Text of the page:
I just completed an interview for Pet Peeves radio show with Dr. Wallace Graham, the president of the American Heartworm Society (stay tuned—I’ll post the link when it goes live). Do you give your cat heartworm preventative? Yes, CATS can get the disease. Seren eats her monthly treatment like a treat. Thank heaven’s for that or I might risk loosing fingers when I pilled her!
WHAT ARE HEARTWORMS
An intermediate host, the mosquito, is necessary to transmit the disease. Although here in Texas we’re in the middle of a drought, you can bet mosquito-vampires find a way to continue to spread their lethal cargo.
Dogs are the natural host, but cats also get heartworms yet don’t develop the same kind of disease. Feline heartworm disease remains an invisible illness despite having nearly twice the incidence of feline “aids” or leukemia virus. The incidence varies across geographic regions but runs about ten to twenty percent that of dogs. Here in Texas, that means feline heartworm disease is much more common where the dog disease tends to be relatively high. And in the Mississippi Delta region there’s a virtual epidemic in dogs—and cats are affected more often, too.
Dr. Jeffrey Klausner, a veterinary internist and senior vice president and chief medical officer (CMO) of Banfield Pet Hospital says, “In our own analysis of data from more than two million dogs and almost half a million cats, we determined that heartworm disease is among the top three disease risks for pets in the southern United States. Education and awareness are vital to reducing this risk.”
To become infected, a cat must live in an area that has infected dogs, and with mosquitoes that have a taste for both dog blood and cat blood. Dr. Graham says that wildlife also serves as a reservoir for the disease so coyotes and raccoons could put your pets at risk. Heck, the coyotes come up onto my back patio! Even though Magical-Dawg is negative for the disease and takes preventative, Seren-kitty could get heartworm from a single mosquito biting a coyote and nailing her before I could swat the sucker.
That’s right, I said it. A cat doesn’t have to go outside to be exposed. Exclusively indoor cats also get heartworm disease. Dr. Graham mentioned he’d recently diagnosed a couple of exclusively indoor cats in his clinic in Corpus Cristi. Yikes!
Mosquitoes ingest baby heartworms (microfilariae) when taking a blood meal from an already infected animal. The immature parasites spend about three weeks developing inside the mosquito and migrate to the mouthparts of the insect. When the mosquito again takes a blood meal, larvae are deposited upon the skin and gain entrance to the new host’s body through the bite wound left by the mosquito. Once inside the body, the immature heartworm undergoes many more molts and development stages.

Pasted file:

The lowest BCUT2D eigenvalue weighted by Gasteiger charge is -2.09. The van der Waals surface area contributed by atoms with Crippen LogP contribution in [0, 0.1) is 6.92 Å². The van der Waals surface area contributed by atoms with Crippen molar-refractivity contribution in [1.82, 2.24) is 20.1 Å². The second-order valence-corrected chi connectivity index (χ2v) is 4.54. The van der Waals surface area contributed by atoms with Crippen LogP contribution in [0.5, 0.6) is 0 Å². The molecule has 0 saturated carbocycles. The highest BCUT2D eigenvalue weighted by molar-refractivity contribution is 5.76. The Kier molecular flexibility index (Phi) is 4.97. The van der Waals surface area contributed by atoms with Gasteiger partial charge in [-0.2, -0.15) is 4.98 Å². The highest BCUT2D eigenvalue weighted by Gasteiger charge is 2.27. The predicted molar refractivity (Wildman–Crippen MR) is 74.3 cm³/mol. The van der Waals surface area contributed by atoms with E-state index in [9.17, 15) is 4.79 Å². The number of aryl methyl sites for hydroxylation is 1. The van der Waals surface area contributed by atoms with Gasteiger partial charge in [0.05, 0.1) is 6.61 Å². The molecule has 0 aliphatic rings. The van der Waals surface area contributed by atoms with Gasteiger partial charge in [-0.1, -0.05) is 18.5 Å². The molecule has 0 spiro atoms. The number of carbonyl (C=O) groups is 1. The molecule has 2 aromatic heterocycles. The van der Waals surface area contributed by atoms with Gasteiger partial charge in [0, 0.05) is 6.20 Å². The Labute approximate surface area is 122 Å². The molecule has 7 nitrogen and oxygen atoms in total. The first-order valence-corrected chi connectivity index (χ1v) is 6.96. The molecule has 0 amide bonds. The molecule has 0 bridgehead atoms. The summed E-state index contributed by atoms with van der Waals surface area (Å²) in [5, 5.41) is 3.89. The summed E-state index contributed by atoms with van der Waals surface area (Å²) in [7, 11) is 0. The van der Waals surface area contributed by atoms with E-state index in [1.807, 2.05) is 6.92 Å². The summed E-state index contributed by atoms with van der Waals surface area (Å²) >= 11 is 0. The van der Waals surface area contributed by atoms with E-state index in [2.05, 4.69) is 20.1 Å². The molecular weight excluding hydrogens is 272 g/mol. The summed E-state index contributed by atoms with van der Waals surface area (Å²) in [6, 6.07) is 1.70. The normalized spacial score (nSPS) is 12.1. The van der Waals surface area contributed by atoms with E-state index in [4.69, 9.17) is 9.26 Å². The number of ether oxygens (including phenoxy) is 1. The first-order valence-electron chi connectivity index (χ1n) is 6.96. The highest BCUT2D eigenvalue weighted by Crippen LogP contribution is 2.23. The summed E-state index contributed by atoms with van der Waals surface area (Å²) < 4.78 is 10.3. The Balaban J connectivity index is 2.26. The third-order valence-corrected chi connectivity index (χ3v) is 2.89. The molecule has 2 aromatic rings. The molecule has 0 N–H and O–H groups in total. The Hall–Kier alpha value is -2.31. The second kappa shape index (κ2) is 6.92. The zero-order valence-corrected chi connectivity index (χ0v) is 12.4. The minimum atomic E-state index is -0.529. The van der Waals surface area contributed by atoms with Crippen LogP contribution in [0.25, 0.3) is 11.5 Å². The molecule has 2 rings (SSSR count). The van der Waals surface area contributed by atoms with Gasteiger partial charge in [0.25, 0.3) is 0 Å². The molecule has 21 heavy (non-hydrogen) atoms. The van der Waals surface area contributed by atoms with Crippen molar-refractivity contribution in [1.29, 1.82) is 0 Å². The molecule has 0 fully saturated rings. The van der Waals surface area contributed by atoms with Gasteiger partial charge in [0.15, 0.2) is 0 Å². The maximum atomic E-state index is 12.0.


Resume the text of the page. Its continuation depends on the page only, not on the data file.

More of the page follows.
KITTY SYMPTOMS ARE H.A.R.D.
The larvae are carried by the blood through the heart to the cat’s pulmonary arteries which almost immediately become enlarged and inflamed. They usually die in cats in about 9 months (they can live 5 years in dogs!) and cause severe inflammatory respiratory problems when they die. This has been described as heartworm associated respiratory disease (HARD).
Feline airways become thickened, stiff, and inflamed. Cats with asthma symptoms—open-mouth breathing with blue gums—may in fact be suffering from heartworm disease. Frequent vomiting also can be a sign of feline heartworm disease. “The third unfortunate sign we see is the cat is fine this morning, and dead this afternoon,” says Dr. Graham.
Current tests don’t detect all feline heartworm cases. Antigen tests identify the presence of adult female worms. That means cats could have immature worms present, or an adult male, and appear to be safe. Antibody tests can detect very early infections by immature worms–fantastic for our dogs!–but half of all cats that have worms don’t have antibodies against them. Additional chest radiographs and echocardiograms may be needed when heartworm infection is suspected.
A single heartworm can kill the cat, and there’s no cure or treatment for feline heartworms. Instead, veterinarians suppress the inflammation in the lungs and make it easier to breathe using such drugs as prednisone, bronchodilators, and doxycycline. Infected cats usually are put on heartworm preventive so they don’t get any new worms that further complicate their care.
While diagnosis is difficult and treatment virtually impossible, there are preventive products for cats. The American Heartworm Society provides guidelines and the latest research on its site. They recommend all cats should be on preventative, year round. Start kittens at 6 to 8 weeks of age–there are products that not only prevent heartworms but also control other parasites like fleas so you’re multi-tasking and keeping kitty safe. It costs pennies a day to protect my dog and cat, compared to the expense of treating an infection. And these days, the dog treatment for heartworms is temperarily unavailable.
Losing Magical-Dawg or Seren-Kitty to heartworms is not a price I’m willing to pay.
How about you? What sorts of preventatives to you give your fur-kids? Fleas and tick stuff? Heartworm prevention? Do you prefer the “natural” route or have suggestions how to get the cats to accept “what’s good for them?” There are liquid alternatives and spot ons for some of these preventions. What works best for your pets?
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